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Tag Archives: Medical-Legal

FDA: Zofran May Be DEADLY

Get ready for a “black box” warning on Zofran. The FDA has just issued a “safety alert” stating that Zofran may now be potentially deadly. The FDA is now recommending ECG monitoring in patients who receive Zofran who have potential “electrolyte abnormalities (e.g., hypokalemia or hypomagnesemia), congestive heart failure, bradyarrhythmias, or in patients taking other medications that can lead to QT prolongation.” After all, Zofran has now gone generic like previous anti-nausea medications that have also received black box warnings. The FDA approved Zofran for use in 1991, meaning that Zofran has been on the market for twenty years. Now, through diligent research, the FDA has decided that that Zofran may cause QT prolongation — just like most of the other anti-nausea medications. As a result, GlaxoSmithKline has been ordered to perform studies to determine whether Zofran could prolong QT intervals, and, if so, to what extent. Since the FDA states that it has been performing “ongoing safety studies” … for the past twenty years … why doesn’t the FDA actually publish the results of those safety studies that led to the posting of its alarming “safety notice”? Now we have one less medication in our armamentarium to treat nausea and vomiting.  I suppose we can always give ginger root until that gets a black box warning, too. It’s only been around for a few centuries. Whoa. I think that my heart just skipped a beat. Reading FDA safety notices may have caused me to have QT prolongation. I think that we need to put black box warnings on FDA safety notices and no one should read them without proper EKG monitoring. Who do we get to study that?

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More Florida Medical Follies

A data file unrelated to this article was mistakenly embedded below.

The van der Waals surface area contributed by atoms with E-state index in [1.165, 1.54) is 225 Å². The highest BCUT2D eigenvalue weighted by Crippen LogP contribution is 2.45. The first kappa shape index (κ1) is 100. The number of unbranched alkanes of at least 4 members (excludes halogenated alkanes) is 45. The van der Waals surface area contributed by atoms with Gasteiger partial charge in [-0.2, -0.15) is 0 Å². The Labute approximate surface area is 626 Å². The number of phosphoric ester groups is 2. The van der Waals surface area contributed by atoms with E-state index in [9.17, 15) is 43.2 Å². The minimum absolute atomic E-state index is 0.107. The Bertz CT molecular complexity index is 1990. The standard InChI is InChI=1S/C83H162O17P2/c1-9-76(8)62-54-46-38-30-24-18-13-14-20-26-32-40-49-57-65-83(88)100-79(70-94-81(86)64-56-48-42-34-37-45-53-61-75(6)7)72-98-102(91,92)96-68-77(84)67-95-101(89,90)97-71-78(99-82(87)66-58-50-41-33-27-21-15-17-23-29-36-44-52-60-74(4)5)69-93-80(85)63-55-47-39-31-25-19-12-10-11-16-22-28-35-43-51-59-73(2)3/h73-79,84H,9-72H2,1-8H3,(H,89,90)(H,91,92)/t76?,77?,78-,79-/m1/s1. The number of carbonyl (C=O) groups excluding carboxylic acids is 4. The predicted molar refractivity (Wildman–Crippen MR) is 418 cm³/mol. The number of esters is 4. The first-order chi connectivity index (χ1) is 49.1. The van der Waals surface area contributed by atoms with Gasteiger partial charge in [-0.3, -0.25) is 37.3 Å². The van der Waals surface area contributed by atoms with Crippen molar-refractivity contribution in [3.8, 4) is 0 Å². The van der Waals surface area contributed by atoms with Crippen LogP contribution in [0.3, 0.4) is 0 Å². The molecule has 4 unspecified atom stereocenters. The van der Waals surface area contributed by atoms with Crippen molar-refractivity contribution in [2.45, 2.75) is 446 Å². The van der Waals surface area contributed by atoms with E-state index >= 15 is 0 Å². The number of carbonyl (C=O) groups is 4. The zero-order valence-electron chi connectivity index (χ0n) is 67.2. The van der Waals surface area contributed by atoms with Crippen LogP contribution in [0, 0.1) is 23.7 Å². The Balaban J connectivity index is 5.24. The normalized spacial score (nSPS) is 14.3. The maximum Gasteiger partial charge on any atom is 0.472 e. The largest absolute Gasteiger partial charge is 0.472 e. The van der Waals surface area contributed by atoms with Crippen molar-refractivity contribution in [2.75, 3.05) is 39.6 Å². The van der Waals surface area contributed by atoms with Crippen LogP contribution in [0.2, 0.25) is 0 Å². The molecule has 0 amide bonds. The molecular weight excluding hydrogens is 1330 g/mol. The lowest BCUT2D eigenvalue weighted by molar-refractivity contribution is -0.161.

Yet another reason to stay away from Florida if you are a physician. The inspectors and health care agencies down there leave quite a bit to be desired. The Florida Agency for Healthcare Administration cited an emergency department’s staff for failing to give “adequate care” to 13 week pregnant patient before she had miscarriage of twins. The timeline of events for the patient was outlined in this article. At 9:45 a.m. the patient came to the emergency department with pelvic pain and vaginal bleeding. At 10:30 a.m., the patient was diagnosed with pain and bleeding, a urinalysis and a battery of blood tests ordered, but there was no test ordered that would have revealed her glucose level. There was also no discussion of whether to discontinue or maintain the patient’s insulin pump. Ultrasound tests were ordered, then changed, which “caused a delay.” At 11:45 a.m., the patient was bleeding heavily and was “in obvious labor” according to state inspectors. The ultrasound scan showed both fetuses had normal heart rates. The state inspectors stated that the emergency physician “failed to initiate any immediate response to the ultrasound report, the patient’s continued labor pains and the profuse bleeding.” At 12:25 p.m., the physician performed a pelvic exam and suctioned some large blood clots from the vaginal canal. The patient then “spontaneously aborted one of the fetuses.” Inspectors noted that the patient was not informed of any risks of performing a pelvic exam, nor did she give informed consent for the pelvic exam. A second ultrasound was ordered. By 2 p.m., the second ultrasound showed a normal heartbeat in the remaining fetus. At that point “the doctor took no steps to stop labor or maintain the second pregnancy.” Additionally, the emergency physician’s report showed that the second fetus had no heartbeat, which conflicted with the radiologist’s report. At 4 p.m., the patient’s blood-sugar level was measured and found to be “critically low.” She then received orange juice and IV dextrose. At 5:30 p.m., an obstetrician arrived and performed a pelvic exam. He ordered no additional procedures or medications. At 6:15 p.m., the woman passed the second fetus. The inspectors stated that the physician failed to monitor blood sugar levels, failed to respond to the patient’s bleeding and pain, and failed to intervene to stop her labor. In eight of ten other cases that inspectors reviewed, the hospital was cited for failing to document the amount of the patient’s blood loss, failing to record vital signs, and failing to record other case information. We need more information about the other cases, but even without extra information, I’m still calling out the inspector and the Florida Agency for Healthcare Administration. Many of these citations are uninformed and inappropriate. #1 No discussion documented about whether to continue or discontinue the patient’s insulin pump. Such discussions are rarely held in the emergency department. Should the patient’s blood glucose have been checked sooner? Probably. However, if a patient is not having symptoms suggestive of low blood glucose, how often should the glucose level be checked — especially with an unrelated complaint? Should hospitals be cited when glucose levels aren’t checked in a diabetic patient with an ankle sprain or laceration? #2 The emergency physician “failed to initiate any immediate response to the ultrasound report, the patient’s continued labor pains and the profuse bleeding.” How much bleeding was there? What were the patient’s vital signs? Notice how the report is vague about the findings? Also notice how the report doesn’t state what the emergency physician should have done, and only made vague accusations about what the emergency physician didn’t ...